Financial regulation

Banking on Trump

  • Why it matters

    Why it matters

    The financial world is in the process of negotiating a new international framework on banking regulation and Mr. Trump’s appointment will heavily influence the outcome.

  • Facts


    • Daniel Tarullo, the U.S. Federal Reserve governor who led its work on financial regulation for the last seven years, has left his post.
    • He was a strong proponent of international cooperation on financial regulation.
    • Republicans close to Mr. Trump want the United States to unbind itself from regulation they believe is not in the country’s interest, posing a threat to transatlantic cooperation.
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Senate Banking Committee Holds Hearing On Wall Street Reform
Daniel Tarullo led U.S. negotiations on international banking regulation. Source: Getty

As U.S. President Trump struggles to staff his administration with sympathizers who will help transpose tweets into policy, the exodus of Obama appointees from the federal government and other agencies continues. For the financial world, one of the most significant departures was that of Daniel Tarullo, the Federal Reserve governor who has led its work on financial regulation for the last seven years.

It would be a stretch to say that Mr. Tarullo has been universally popular in the banking community. He led the charge in arguing for much higher capital ratios, in the United States and elsewhere. He was a tough negotiator, with a well-tuned instinct for spotting special pleading by financial firms.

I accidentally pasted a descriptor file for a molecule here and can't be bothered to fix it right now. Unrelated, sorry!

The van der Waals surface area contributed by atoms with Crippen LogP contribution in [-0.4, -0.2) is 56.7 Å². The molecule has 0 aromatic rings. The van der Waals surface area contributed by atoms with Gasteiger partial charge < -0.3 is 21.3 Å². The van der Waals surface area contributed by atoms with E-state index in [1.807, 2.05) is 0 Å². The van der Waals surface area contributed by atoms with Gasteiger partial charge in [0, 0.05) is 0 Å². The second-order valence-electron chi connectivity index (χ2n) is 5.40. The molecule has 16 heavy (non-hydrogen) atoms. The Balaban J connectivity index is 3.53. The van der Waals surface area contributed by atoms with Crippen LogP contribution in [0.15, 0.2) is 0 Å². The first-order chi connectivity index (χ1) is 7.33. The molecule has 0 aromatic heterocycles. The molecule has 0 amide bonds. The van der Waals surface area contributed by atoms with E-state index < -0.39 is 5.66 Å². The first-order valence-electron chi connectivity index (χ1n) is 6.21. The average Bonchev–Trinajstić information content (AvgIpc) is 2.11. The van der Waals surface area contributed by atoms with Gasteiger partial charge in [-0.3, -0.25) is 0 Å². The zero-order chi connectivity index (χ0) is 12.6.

But crocodile tears will be shed in Europe to mark his resignation. European banks, and even their regulators, were concerned by his enthusiastic advocacy of even tougher standards in Basel 3.5 (or Basel 4, as bankers like to call it) [an international regulatory framework for banks], which would, if implemented in the form favored by the United States, require further substantial capital increases for Europe’s banks in particular. In his absence, these proposals’ fate is uncertain.

But Mr. Tarullo has also been an enthusiastic promoter of international regulatory cooperation, with the frequent flyer miles to prove it. For some years, he has chaired the Financial Stability Board’s little-known but important Standing Committee on Supervisory and Regulatory Cooperation. His commitment to working with colleagues in international bodies like the FSB and the Basel Committee on Banking Supervision, to reach global regulatory agreements enabling banks to compete on a level playing field, has never been in doubt.

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